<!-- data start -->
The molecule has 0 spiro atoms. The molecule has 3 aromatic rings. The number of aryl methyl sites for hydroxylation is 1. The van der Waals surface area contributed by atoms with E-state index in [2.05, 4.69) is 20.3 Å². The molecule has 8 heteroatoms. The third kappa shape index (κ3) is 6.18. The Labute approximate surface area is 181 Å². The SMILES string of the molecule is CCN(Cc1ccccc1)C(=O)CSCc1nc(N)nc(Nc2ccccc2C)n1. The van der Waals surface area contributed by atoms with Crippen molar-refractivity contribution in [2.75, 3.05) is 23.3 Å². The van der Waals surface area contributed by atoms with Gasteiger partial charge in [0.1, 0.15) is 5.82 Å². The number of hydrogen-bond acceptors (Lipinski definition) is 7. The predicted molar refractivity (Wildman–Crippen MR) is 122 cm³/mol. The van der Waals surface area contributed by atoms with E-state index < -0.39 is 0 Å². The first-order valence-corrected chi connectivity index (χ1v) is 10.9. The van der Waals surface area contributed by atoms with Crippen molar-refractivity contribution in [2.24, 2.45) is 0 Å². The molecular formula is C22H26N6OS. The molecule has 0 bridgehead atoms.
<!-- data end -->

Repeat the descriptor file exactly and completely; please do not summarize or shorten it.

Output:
The molecule has 0 spiro atoms. The molecule has 3 aromatic rings. The number of aryl methyl sites for hydroxylation is 1. The van der Waals surface area contributed by atoms with E-state index in [2.05, 4.69) is 20.3 Å². The molecule has 8 heteroatoms. The third kappa shape index (κ3) is 6.18. The Labute approximate surface area is 181 Å². The SMILES string of the molecule is CCN(Cc1ccccc1)C(=O)CSCc1nc(N)nc(Nc2ccccc2C)n1. The van der Waals surface area contributed by atoms with Crippen molar-refractivity contribution in [2.75, 3.05) is 23.3 Å². The van der Waals surface area contributed by atoms with Gasteiger partial charge in [0.1, 0.15) is 5.82 Å². The number of hydrogen-bond acceptors (Lipinski definition) is 7. The predicted molar refractivity (Wildman–Crippen MR) is 122 cm³/mol. The van der Waals surface area contributed by atoms with E-state index < -0.39 is 0 Å². The first-order valence-corrected chi connectivity index (χ1v) is 10.9. The van der Waals surface area contributed by atoms with Crippen molar-refractivity contribution in [2.24, 2.45) is 0 Å². The molecular formula is C22H26N6OS. The molecule has 0 bridgehead atoms.